If you plan an online press page that links to other pages like “Hot off the Press” and a page full of press releases, then you will need to have names for the subpages and an idea of how to design them. Here is a link to my company’s press page. You will see how we have two sub-pages named “Hot off the Press!” and “Press Releases and Company Announcements.”

Aptly named subpages provide good information about the nature of the content.

3. Press Page Title/Headline and Introductory Text. The headline and initial content of a press page is important not just for usability — so people know what the content is about — but it can also multitask for search visibility. The title of my company’s press page just says “Press,” which directly reinforces to a website visitor that they are on the press page.

4. Press or Media Contact. An easy piece of contact to add is a “Press or Media Contact”. You usually bold the line “Media Contact:” and have:

  • Name;
  • Phone number;
  • Email address.

5. Press Releases and Media Kit. A press page needs press releases. You can post releases you wrote in the past as well as new ones. A press page that has your press releases easily accessible can further multitask to help the media write about you. These days, the easier you make it for a journalist to write a story, the better. Well-written press releases help feed a writer a story with spin, quotes and facts. The easier you make it for a writer to write about you, the more likely you are to get your news in the news!

See “How to Write an Online Press Release,” my previous article, that outlines best practices and gives examples on how to create compelling content for both the media and prospective customers. Be sure to reference that educational piece and start creating compelling press releases.

If your company has a media kit, this is a great place to include it as a PDF or adding an Online Media Kit page with all of the content available for download.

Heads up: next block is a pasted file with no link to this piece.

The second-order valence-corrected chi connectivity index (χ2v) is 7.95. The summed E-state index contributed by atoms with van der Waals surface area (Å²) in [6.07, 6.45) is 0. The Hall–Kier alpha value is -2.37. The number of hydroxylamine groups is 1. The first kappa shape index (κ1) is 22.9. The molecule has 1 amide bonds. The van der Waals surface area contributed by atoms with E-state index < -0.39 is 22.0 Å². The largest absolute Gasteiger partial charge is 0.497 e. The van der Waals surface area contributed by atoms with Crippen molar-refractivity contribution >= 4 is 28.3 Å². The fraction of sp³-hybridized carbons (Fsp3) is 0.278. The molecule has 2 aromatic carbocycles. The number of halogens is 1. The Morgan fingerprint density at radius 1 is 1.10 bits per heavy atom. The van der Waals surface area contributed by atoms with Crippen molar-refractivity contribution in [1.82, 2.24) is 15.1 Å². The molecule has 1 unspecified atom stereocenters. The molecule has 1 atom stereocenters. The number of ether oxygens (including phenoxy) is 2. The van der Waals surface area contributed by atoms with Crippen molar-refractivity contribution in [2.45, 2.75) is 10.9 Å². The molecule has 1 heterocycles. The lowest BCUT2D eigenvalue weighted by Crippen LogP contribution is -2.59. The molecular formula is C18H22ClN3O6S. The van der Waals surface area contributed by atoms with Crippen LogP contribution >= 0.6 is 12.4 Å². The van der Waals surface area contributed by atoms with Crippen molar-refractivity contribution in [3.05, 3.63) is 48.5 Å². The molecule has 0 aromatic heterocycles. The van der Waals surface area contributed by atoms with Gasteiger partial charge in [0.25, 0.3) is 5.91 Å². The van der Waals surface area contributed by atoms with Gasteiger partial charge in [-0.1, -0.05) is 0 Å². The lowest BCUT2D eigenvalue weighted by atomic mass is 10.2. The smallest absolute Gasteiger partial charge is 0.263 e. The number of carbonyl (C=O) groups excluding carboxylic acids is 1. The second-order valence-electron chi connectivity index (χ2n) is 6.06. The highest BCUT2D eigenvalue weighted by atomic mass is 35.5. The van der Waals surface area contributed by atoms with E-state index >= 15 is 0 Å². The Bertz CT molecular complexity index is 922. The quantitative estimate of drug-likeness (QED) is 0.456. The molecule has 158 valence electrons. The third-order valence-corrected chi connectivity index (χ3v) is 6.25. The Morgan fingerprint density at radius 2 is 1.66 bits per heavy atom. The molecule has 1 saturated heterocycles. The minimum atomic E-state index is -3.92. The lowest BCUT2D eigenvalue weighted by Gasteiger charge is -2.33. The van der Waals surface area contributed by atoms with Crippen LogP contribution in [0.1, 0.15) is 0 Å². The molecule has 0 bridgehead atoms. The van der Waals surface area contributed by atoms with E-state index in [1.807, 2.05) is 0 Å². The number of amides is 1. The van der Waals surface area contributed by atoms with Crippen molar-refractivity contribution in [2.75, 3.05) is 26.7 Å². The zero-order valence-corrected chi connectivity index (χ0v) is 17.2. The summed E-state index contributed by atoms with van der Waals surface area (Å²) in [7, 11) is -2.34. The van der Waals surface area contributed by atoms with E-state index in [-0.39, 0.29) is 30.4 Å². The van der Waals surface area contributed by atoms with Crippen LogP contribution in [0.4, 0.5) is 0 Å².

6. Media Coverage. Content on a press page can include when your organization was featured in the news. If your organization hasn’t been featured in the news, don’t fret. You can skip right to adding press releases, or you can take some time to brainstorm things that are “press worthy” to add, such as your company’s CEO speaking at a local event. If you wrote a post on a blog other than one you own, that could go under an “In the News” section. Any awards or recognitions that your firm or company leaders have apply as well. Articles that people at your company have written apply. Take time to brainstorm and organize the news. Content in this section is best shared in chronological order. Some online press pages have the exact dates listed and some just have the month. The Business Therapist’s website, for example, has the exact dates of where and when the owner is in the press.

Include dates with your media postings.

7. Social Media. If you are on social media, use your press page to share links to your social media channels to connect with customers. This includes:

  • Facebook;
  • Twitter;
  • Google+;
  • LinkedIn (personal or company page);
  • YouTube;
  • Pinterest.

8. Photos, Videos, and Credibility Logos. If you have videos, photos or logos of associations that boost your company’s credibility, this is a good place to show them.

Remember that content isn’t just text; it can be visuals. Logos of agency associations you are connected with, logos of publications you have been mentioned in, websites you were featured on, photos, and videos are all PR-worthy.

Lorrie Thomas Ross

Lorrie Thomas Ross

Bio   •   RSS Feed